Grayshift Q&A: Inside the Child Rescue Coalition


Grayshift CEO, David Miles, recently spoke with the Child Rescue Coalition’s Founder and CEO, Carly Yoost, about the organization’s work to support law enforcement in rescuing children and apprehending child abusers. The Child Rescue Coalition (CRC) is a nonprofit organization that rescues children from sexual abuse by building technology for law enforcement, free of charge, to track, arrest, and prosecute child predators. The CRC’s mission is “Protecting Innocence Through Technology” and their technology is directly linked with the rescue of almost 3,000 children from abusive situations and more than 12,500 arrests. Here is some of their conversation:

David: Please talk to me about the Child Rescue Coalition and its mission.

Carly:

Tragically, the expansion of the internet brought forth an explosion of the child sexual abuse material market. After our founding in 2013, we developed the Child Protection System, technology, which has been a powerful tool for law enforcement agencies around the globe. The technology has improved the success rates of investigators and policing operations in the ongoing, and incredibly important pursuit to identify, apprehend, and convict individuals and networks associated with child sexual exploitation. In fact, our technology has been one of the tools law enforcement has used in the arrest of nearly 1,700 child sex predators across the United States.

Unfortunately, we also know that the pandemic environment has led to more abusers trying to lure and groom kids online.

David: What is the extent of criminal behavior connected to child sexual abuse material shared online?

Carly:

Child sexual abuse material that is stored on a computer or shared online represents a violent criminal act of sexual abuse and is just as vicious as having manufactured it in the first place. Studies show that up to 85% of those who view child sexual abuse material are also hands-on abusers. The internet has also moved the problem offline to the real world, creating a deplorable secondary after-effect where sex offenders use the internet to stalk children and trade tips on how to lure children into sexual encounters. With this information, these victims are sexually assaulted to produce this material and then exploited every time these images are shared over the internet. The proliferation of internet technology permits this sharing to take place at a larger scale, increasing both the number and egregiousness of offenses.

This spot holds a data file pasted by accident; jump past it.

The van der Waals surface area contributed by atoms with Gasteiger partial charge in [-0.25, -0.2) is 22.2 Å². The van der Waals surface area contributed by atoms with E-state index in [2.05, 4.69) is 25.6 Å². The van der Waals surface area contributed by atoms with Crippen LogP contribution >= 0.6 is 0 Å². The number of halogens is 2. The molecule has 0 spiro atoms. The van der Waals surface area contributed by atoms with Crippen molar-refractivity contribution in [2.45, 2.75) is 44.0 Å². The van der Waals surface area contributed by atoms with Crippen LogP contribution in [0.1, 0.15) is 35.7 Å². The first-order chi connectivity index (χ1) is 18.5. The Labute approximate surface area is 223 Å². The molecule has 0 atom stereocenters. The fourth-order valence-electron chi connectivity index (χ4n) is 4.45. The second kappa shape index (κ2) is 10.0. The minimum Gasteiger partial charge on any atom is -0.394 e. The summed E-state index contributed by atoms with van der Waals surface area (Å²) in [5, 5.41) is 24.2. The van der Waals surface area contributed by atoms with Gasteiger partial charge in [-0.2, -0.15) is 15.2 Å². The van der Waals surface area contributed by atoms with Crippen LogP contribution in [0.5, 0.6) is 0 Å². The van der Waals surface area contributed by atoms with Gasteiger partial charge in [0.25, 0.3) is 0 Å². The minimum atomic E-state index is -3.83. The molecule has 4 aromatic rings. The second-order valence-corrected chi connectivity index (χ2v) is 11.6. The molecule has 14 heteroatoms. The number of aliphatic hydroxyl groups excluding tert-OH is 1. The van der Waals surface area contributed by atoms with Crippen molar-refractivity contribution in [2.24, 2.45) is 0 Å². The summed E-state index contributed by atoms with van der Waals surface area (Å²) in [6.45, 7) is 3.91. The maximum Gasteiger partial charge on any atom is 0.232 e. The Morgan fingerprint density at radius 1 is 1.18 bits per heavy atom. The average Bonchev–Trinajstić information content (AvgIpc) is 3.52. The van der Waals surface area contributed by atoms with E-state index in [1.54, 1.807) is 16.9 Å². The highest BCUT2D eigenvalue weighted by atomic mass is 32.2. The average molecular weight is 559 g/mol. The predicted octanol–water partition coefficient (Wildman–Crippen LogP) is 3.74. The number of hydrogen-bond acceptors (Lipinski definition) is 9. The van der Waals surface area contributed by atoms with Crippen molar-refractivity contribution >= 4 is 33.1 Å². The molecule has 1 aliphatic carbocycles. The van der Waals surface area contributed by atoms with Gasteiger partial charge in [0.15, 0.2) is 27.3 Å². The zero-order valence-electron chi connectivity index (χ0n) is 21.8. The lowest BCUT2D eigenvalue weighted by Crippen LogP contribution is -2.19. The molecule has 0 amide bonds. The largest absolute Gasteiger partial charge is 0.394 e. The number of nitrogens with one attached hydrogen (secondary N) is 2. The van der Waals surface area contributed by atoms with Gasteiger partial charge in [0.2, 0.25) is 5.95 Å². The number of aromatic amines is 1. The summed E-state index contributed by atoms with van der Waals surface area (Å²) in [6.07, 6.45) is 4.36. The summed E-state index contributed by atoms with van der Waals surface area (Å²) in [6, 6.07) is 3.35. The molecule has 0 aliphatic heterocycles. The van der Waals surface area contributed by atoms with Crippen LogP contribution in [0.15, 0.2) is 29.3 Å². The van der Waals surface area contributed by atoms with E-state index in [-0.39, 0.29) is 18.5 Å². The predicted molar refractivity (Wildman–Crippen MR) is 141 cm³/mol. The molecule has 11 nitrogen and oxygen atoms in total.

David: Please share how the expansion of the internet and proliferation of digital technologies has affected the circulation of child sexual abuse material.

Carly:

Today, child predators have virtually unlimited access to child sexual abuse material due to the easy, anonymous, and on-demand availability of these illicit graphic images and videos of child victims. Virtually every internet technology today can circulate images and videos depicting real child sexual abuse, and are easily accessible. Child sex abuse criminals and their inhumane content live on the same social media networks, applications, and digital infrastructure we all use. Predators connect with each other online to share their interests, desires, and experiences, abusing children, in addition to selling, sharing, and trading images of their abuse. Unfortunately, we also know that the pandemic environment has led to more abusers trying to lure and groom kids online.

David: Your technology, the Child Protection System, obtains millions of daily reports of online users trading sexual abuse material, which is truly impactful data for law enforcement agencies. Please share how your technology works.

Carly:

Our Child Protection System technology, what we also refer to as CPS, provides the most comprehensive view of where child predators around the world are downloading and sharing explicit content online. CPS technology works by monitoring peer-to-peer file sharing networks in real-time. As you mentioned, our technology indexes 30 to 50 million reports of online users trading child sexual abuse material every day. This information allows Child Rescue Coalition to index these records and make the information available, via a “dashboard” they can access after training, to law enforcement. We identify the unique IP addresses sharing and downloading sexually explicit images and videos of children. Since our inception, we have ascertained 71 million unique IP addresses. While there is certainly a heightened attention on platforms with direct child interaction, our data can work with any organization. It simply needs to have an online presence and be actively logging activity on their servers for their users with IP addresses and a time and date stamp.